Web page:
It wasn’t her fault I really didn’t like her. She was all sinewy and lean. Well, maybe some of it was her fault. She was being really loud, carrying on about how much she loved nut butters. This young woman at the gym was talking to a dude who was fascinated by her. I don’t know what question he asked her, but probably something about what she had for breakfast or why she looked so amazing. I do know we all heard the answer.
“I don’t eat carbs,” she practically yelled.
“You don’t say!” I thought. “I can see all of the muscles in your back. You don’t eat carbs? Shocking!” I yelled in my head.
Of course, I’d forgotten my earbuds, so I heard their whole conversation. She kept talking loudly. “No carbs, but I do love nut butters. Almond butter, sunflower butter, pistachio butter. Definitely not walnut butter. It’s too bitter. Oh, also, have you tried cashew butter? I go to Earth Fare and just go crazy buying nut butter. I spend way too much money on nut butter! It’s my treat!”
Again, I yelled in my head, “You spend too much on nut butters? You know what I spend too much money on, lady? Bras. Not sexy bras, but bras I hope will make my boobs look even. And hoist them back up where they belong. I spend too much money on bras made of magic fabric and require highly-trained engineers to design.”
I wanted to trip her, and this puzzled me. I’m not speaking metaphorically. I truly wanted to trip her—for real, with my foot. As a feminist, I regret this impulse. I’m not usually a jealous person. I don’t worry about other women talking to my husband. I’m not territorial about my kitchen. I’m thrilled when other moms jump in and pick up the kid I left behind. I don’t want other people’s homes or lives. I don’t feel jealous when I see pictures of meals other people cook. I feel hungry and sad for my family, but not jealous. As a 50-year-old woman, I really don’t get jealous about much, but I think I was jealous of this woman. She was younger, thinner, prettier, and clearly healthier than me. I didn’t care for her.
Jealousy does not look good on me.
Why did I care that she loves nut butters and looks like she hasn’t had pizza in a decade? Of course, I didn’t love being the sweaty, curvy-in-comparison mom of four toiling away on the elliptical beside her. I was looking pretty rough. My socks were different lengths and colors. I was wearing one of the twin’s hair ties because I couldn’t find a plain rubber band for my hair. My workout clothes that day might have actually served double duty as my pajamas.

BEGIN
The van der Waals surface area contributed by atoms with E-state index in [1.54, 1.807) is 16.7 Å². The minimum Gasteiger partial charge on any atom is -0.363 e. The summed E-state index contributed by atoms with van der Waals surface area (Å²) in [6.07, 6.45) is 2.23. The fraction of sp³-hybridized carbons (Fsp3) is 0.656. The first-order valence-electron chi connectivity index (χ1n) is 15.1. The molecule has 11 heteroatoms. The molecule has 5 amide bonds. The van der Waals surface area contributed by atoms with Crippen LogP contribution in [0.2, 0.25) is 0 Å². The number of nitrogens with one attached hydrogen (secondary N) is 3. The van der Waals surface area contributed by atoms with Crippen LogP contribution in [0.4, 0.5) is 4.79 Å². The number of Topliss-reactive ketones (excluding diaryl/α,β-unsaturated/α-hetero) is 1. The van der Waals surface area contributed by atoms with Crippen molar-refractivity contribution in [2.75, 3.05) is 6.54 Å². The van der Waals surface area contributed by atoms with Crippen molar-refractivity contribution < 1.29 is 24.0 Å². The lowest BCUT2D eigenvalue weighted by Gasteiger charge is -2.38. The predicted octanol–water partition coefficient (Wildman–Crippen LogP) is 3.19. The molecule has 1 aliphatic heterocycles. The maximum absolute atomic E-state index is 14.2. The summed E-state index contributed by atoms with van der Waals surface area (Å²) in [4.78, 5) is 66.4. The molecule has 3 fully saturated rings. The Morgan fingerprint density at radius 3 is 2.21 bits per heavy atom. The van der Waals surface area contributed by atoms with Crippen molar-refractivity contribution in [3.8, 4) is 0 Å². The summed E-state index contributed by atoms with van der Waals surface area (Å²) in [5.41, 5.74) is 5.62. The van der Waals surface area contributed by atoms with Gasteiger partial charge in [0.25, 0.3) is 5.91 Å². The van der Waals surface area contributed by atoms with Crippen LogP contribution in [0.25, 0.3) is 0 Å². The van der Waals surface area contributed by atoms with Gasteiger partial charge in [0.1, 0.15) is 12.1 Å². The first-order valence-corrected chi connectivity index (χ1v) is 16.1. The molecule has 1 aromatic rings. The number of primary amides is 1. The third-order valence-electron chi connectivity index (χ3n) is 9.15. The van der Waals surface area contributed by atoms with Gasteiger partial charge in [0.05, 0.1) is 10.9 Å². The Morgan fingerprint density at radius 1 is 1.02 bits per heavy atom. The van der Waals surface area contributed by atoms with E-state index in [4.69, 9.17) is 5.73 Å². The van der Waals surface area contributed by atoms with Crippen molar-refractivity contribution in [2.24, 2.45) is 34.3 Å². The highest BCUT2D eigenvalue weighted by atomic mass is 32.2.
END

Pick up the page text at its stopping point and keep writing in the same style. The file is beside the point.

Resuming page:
This young woman had on a cute headband and fancy workout gear. Her shoes coordinated with her outfit. She looked very pulled together. I think I was jealous of how in control she seemed of her life. Her life, as evidenced by this one soliloquy to nut butters, seemed simple and orderly. My life is messy and complicated.
When my twins were five, I walked out of the child psychologist’s office and thought, “I’m going to need a great pair of boots.” What I had learned for certain was that our child was struggling with some significant developmental delays and learning disabilities. “Processing speed” and “neuro-developmental” and other terms were thrown around. I kind of left my body at that point. It was too much to absorb.
All I knew on that spring day was that I was going to have to learn to be a different kind of mom than I’d been for my other children. I was going to have to be tougher and stronger. I had just landed a new role as an advocate for my child, and I was going to need some new piece of equipment that fortified me for the tasks ahead. It was a weird decision, to go buy boots, but I was certain this would be my new uniform. It makes no sense, but I feel stronger somehow when I wear my boots.
Maybe this nut-butter woman is doing the same thing. Maybe she has something really hard and unmanageable in her life and the nut butter obsession keeps her from losing her mind. Maybe sampling nut butter keeps her away from the vodka. Maybe she’s some sort of ambassador for nut butter. Maybe, when she’s not at the gym, she’s home crying in the shower. Maybe she’s a lovely person and she just really does love nut butter.
When we were kids, my mom taught us that everyone was “walking wounded.” She truly believes that everyone is carrying burdens and hurts that aren’t visible. Everyone deserves kindness. My mom believes this with her whole soul and treats people accordingly.
For that moment in the gym, I forgot that even people who look pulled together might not actually be pulled together. I forgot that none of us have a perfect life—not even skinny women who love nut butter. Not even scared women with great boots.